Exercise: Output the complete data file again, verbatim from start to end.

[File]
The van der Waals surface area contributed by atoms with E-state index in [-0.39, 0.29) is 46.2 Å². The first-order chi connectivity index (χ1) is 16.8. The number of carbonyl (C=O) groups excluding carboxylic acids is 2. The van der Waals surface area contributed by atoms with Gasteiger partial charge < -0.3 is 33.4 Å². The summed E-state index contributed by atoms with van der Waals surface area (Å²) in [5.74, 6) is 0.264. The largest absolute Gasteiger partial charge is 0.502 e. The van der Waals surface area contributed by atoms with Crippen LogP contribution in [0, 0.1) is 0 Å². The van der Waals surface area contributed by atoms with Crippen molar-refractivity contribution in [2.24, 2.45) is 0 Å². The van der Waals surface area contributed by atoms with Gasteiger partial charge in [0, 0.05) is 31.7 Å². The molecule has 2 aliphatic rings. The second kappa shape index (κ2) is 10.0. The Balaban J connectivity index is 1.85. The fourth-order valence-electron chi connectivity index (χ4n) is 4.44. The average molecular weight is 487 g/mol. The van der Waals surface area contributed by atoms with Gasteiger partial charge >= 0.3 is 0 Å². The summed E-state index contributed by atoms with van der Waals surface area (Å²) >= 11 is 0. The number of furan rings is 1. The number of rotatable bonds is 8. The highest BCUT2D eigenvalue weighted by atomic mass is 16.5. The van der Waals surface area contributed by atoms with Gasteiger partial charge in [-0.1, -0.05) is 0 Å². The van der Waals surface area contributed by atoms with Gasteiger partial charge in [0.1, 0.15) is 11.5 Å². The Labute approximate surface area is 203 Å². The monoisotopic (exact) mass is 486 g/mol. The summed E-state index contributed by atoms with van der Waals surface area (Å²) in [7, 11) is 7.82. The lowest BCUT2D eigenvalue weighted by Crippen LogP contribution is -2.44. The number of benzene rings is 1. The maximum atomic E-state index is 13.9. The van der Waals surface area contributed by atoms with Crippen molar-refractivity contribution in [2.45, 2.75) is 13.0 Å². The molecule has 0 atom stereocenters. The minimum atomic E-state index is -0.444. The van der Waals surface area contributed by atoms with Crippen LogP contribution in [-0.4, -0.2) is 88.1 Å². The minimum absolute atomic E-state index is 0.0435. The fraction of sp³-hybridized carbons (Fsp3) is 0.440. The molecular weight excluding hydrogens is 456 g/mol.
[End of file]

The van der Waals surface area contributed by atoms with E-state index in [-0.39, 0.29) is 46.2 Å². The first-order chi connectivity index (χ1) is 16.8. The number of carbonyl (C=O) groups excluding carboxylic acids is 2. The van der Waals surface area contributed by atoms with Gasteiger partial charge < -0.3 is 33.4 Å². The summed E-state index contributed by atoms with van der Waals surface area (Å²) in [5.74, 6) is 0.264. The largest absolute Gasteiger partial charge is 0.502 e. The van der Waals surface area contributed by atoms with Crippen LogP contribution in [0, 0.1) is 0 Å². The van der Waals surface area contributed by atoms with Crippen molar-refractivity contribution in [2.24, 2.45) is 0 Å². The van der Waals surface area contributed by atoms with Gasteiger partial charge in [0, 0.05) is 31.7 Å². The molecule has 2 aliphatic rings. The second kappa shape index (κ2) is 10.0. The Balaban J connectivity index is 1.85. The fourth-order valence-electron chi connectivity index (χ4n) is 4.44. The average molecular weight is 487 g/mol. The van der Waals surface area contributed by atoms with Gasteiger partial charge >= 0.3 is 0 Å². The summed E-state index contributed by atoms with van der Waals surface area (Å²) >= 11 is 0. The number of furan rings is 1. The number of rotatable bonds is 8. The highest BCUT2D eigenvalue weighted by atomic mass is 16.5. The van der Waals surface area contributed by atoms with Gasteiger partial charge in [-0.1, -0.05) is 0 Å². The van der Waals surface area contributed by atoms with Gasteiger partial charge in [0.1, 0.15) is 11.5 Å². The Labute approximate surface area is 203 Å². The monoisotopic (exact) mass is 486 g/mol. The summed E-state index contributed by atoms with van der Waals surface area (Å²) in [7, 11) is 7.82. The lowest BCUT2D eigenvalue weighted by Crippen LogP contribution is -2.44. The number of benzene rings is 1. The maximum atomic E-state index is 13.9. The van der Waals surface area contributed by atoms with Crippen molar-refractivity contribution in [2.45, 2.75) is 13.0 Å². The molecule has 0 atom stereocenters. The minimum atomic E-state index is -0.444. The van der Waals surface area contributed by atoms with Crippen LogP contribution in [-0.4, -0.2) is 88.1 Å². The minimum absolute atomic E-state index is 0.0435. The fraction of sp³-hybridized carbons (Fsp3) is 0.440. The molecular weight excluding hydrogens is 456 g/mol.